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Howard Kusnick and imprisoned Ponzi scam artist Scott Rothstein go way back.
They became law partners in the 1990s at the labor and employment firm Kusnick & Rothstein in Plantation. Those were the salad days before Kusnick followed the brash power broker to 70-attorney Rothstein Rosenfeldt Adler in Fort Lauderdale.
Now Kusnick could follow Rothstein to prison.

Kusnick was one of four men charged Friday with playing side roles in Rothstein’s $1.2 billion financing scheme founded on bogus settlements. Kusnick is accused of defrauding two clients of Rothstein Rosenfeldt Adler by writing a letter purporting to settle pending litigation in their favor on a home construction project that turned sour.

“In fact, however, no such litigation had been instituted, and no such settlement existed,” federal prosecutors said.

The clients are not named in the criminal charge, but the description matches claims by auto dealership owner Ed Morse and his wife, Carol, who named Kusnick as a defendant in a malpractice lawsuit against Rothstein and RRA. Morse’s son, Ted, was a close friend of Rothstein’s, and the Morses claimed $57 million in investment losses from the law firm chairman’s fraud.

After months of speculation about others who might be charged, prosecutors ended serving up an appetizer with promises of more to come. Sources close to the investigation have said prosecutors are working on an omnibus racketeering indictment that could be ready this summer.

The U.S. attorney’s office is looking, among other things, at investment money that was funneled to political campaigns through loans or bonuses to Rothstein’s law partners, sources say.

“The investigation is continuing, that is for sure,” U.S. Attorney Wifredo Ferrer said. “The house of cards supporting Scott Rothstein’s elaborate Ponzi scheme continues to crumble.

Fraud Help

The four men were charged Friday with one count of wire fraud conspiracy. The method of charging them by criminal information usually indicates the defendants plan to plead guilty. The charge carries a maximum five-year sentence.

Stephen Caputi of Lauderhill, Rothstein’s business partner in the Cafe Iguana nightclub, was accused of portraying a banker and plaintiff at meetings with potential investors, according to the information.

The other two defendants, William Corte of Plantation and Curtis Renie of Fort Lauderdale, worked in the law firm’s information technology department.

Until the latest charges, only Rothstein and RRA’s former COO Debra Villegas had been charged. Rothstein is serving a 50-year sentence, and Villegas received a 10-year prison term.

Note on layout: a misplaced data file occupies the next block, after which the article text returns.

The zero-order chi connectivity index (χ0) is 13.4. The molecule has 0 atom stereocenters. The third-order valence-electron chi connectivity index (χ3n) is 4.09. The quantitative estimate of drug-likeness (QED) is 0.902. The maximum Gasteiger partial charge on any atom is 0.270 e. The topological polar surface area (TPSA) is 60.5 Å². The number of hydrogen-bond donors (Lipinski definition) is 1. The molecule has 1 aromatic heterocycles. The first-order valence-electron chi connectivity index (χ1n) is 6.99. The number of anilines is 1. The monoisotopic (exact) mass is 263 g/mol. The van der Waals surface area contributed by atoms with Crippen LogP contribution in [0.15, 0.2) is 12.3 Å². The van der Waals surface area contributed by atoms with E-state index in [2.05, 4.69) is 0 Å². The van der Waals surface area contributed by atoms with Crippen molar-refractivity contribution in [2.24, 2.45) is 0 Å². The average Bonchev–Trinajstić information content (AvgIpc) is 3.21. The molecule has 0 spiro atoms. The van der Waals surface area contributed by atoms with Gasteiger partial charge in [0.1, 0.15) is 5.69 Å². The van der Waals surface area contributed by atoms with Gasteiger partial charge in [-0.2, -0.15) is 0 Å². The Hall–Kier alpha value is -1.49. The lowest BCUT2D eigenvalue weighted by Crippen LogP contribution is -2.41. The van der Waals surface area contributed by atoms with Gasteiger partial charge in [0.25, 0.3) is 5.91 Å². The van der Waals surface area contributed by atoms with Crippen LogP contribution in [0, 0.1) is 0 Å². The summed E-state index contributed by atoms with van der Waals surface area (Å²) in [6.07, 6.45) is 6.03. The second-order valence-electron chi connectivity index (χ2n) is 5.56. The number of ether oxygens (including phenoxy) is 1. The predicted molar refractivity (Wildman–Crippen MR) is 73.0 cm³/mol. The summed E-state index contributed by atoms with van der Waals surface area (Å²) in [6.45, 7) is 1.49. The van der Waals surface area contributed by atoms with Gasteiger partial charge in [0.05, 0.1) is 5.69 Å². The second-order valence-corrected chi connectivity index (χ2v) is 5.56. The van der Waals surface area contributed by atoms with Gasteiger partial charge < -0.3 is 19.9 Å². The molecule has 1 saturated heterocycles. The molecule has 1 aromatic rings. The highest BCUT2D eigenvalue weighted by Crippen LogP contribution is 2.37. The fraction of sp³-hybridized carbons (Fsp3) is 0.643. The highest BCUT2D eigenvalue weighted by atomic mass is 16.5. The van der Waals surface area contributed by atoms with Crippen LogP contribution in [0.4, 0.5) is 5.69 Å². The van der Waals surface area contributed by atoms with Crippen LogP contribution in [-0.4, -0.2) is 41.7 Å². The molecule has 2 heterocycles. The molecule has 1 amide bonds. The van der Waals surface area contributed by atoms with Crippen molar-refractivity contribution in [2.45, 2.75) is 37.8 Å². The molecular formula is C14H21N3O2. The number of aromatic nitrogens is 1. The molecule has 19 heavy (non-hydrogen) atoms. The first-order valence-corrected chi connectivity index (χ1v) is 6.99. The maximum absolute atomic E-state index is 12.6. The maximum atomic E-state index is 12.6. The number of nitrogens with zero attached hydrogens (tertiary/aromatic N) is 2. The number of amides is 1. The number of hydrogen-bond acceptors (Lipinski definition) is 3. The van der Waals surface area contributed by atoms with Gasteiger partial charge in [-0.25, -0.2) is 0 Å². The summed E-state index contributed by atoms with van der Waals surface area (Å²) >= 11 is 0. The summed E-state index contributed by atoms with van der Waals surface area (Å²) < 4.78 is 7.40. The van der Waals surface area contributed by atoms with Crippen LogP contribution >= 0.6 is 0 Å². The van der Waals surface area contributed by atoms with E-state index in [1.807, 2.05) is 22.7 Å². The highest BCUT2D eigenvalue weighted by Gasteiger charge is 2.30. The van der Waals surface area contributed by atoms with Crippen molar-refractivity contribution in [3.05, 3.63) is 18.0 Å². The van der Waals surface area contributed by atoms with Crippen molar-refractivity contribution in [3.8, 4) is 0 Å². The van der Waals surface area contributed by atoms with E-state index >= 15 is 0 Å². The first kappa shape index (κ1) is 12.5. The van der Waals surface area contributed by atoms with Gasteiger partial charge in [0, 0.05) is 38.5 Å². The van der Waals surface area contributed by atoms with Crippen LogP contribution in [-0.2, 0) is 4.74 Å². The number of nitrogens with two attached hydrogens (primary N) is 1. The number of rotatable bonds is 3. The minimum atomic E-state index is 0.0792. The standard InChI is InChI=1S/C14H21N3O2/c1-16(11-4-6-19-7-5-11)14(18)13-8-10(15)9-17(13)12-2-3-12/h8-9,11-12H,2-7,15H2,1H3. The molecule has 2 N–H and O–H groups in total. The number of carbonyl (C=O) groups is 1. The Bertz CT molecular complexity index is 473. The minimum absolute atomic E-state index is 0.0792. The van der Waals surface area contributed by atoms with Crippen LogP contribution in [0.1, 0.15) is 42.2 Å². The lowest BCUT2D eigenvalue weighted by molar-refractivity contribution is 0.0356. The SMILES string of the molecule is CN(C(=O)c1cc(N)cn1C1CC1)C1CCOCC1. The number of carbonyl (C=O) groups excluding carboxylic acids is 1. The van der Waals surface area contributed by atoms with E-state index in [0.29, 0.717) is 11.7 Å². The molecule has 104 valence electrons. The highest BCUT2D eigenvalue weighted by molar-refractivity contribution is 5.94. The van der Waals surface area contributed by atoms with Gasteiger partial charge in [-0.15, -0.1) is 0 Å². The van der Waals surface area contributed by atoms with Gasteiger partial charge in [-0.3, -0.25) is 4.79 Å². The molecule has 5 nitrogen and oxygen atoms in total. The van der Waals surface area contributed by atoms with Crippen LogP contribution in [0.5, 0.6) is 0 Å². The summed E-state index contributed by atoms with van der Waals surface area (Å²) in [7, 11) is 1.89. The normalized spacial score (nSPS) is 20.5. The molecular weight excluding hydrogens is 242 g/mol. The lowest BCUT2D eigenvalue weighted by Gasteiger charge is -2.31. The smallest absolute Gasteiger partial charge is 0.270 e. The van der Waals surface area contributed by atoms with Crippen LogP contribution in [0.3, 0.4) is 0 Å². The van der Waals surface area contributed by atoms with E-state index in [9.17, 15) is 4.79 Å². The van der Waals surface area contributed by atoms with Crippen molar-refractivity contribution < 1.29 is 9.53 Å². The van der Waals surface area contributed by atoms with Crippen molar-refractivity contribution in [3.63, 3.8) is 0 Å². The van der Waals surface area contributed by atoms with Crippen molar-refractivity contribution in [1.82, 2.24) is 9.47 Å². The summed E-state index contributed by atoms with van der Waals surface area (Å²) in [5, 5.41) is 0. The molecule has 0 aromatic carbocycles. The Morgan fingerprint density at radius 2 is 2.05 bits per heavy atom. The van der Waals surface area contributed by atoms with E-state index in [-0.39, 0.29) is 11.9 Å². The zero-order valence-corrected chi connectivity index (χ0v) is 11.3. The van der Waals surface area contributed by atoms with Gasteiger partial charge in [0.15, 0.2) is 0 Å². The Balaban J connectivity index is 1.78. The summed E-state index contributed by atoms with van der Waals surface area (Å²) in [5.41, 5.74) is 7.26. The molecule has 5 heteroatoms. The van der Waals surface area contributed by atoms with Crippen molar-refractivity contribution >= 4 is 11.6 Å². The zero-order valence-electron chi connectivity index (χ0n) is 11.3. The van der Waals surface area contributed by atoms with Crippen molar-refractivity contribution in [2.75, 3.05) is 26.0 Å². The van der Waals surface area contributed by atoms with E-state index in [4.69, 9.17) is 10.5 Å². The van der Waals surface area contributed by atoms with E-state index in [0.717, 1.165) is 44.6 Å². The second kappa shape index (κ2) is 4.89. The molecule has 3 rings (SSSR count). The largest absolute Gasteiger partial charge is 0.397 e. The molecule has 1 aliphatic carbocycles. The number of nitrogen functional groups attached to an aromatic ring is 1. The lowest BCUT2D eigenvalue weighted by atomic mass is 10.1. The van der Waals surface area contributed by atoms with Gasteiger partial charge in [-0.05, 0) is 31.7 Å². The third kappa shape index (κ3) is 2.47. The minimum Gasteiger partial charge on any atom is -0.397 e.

With the new charges, prosecutors are painting a picture of a rogue law firm that was rotten from top to bottom.

“One thing is clear, Rothstein was able to deceive investors because of the participation by others,” said John V. Gillies, special agent in charge of the FBI in Miami.

The new defendants were charged with participating in the scheme in their own separate ways.

Word that Kusnick would be criminally charged leaked last year at a hearing in a state court lawsuit brought by cheated investors. Prosecutors charge he wrote a fraudulent settlement letter purporting to resolve non-existent litigation under the false letterhead, “Howard Kusnick and Associates.”

The recipients were two RRA clients, ostensibly the Morses, who hired Rothstein to pursue litigation against a general contractor and subcontractors on a home project. The Morses sued over a kitchen renovation.

Rothstein settled the lawsuit in 2009 without the consent or knowledge of the Morses, agreeing they would pay $500,000 to the general contractor, prosecutors say.

Rothstein then instructed Kusnick to tell the clients they had won a settlement worth about $20 million but would have to post a bond worth 2.5 times that amount to collect it.

Banker or Client

The information paints Caputi as a character actor who played the role of either a TD Bank employee or a plaintiff who received one of Rothstein’s bogus settlements — depending on what the crooked lawyer needed to fool potential investors.

As the bogus banker, Caputi allegedly told investors in a TD Bank conference room that he would perform due diligence. As a fake plaintiff, the charge said Caputi falsely told two potential investors in 2009 that he had entered into a $100,000 settlement.
Greenberg Traurig attorneys representing TD Bank did not return phone calls for comment.

Rothstein worked his Ponzi scheme by telling investors that plaintiffs were willing to accept discounted lump-sum payments from investors, who in turn would get payments owed from the negotiated settlements, prosecutors say.

A big part of Rothstein’s scam was showing investors how much money others had fed into his venture’s bank accounts. That’s where the RRA IT specialists came into play.

Rothstein paid Renie and Corte $5,000 to copy the TD Bank website to the law firm’s file server, the information states. Everything looked like the real site, except the stock ticker didn’t function.

“Renie would manually update the stock ticker and the clock on the copied website to make it appear to be the actual TD Bank website,” the information states.

The website would falsely reflect RRA held $300 million to $1.1 billion on deposit at TD Bank, the information states.

Caputi and Corte made their first appearances before a magistrate judge Friday. Kusnick and Renie were expected to surrender next week.

John Pacenti can be reached at (305) 347-6638.

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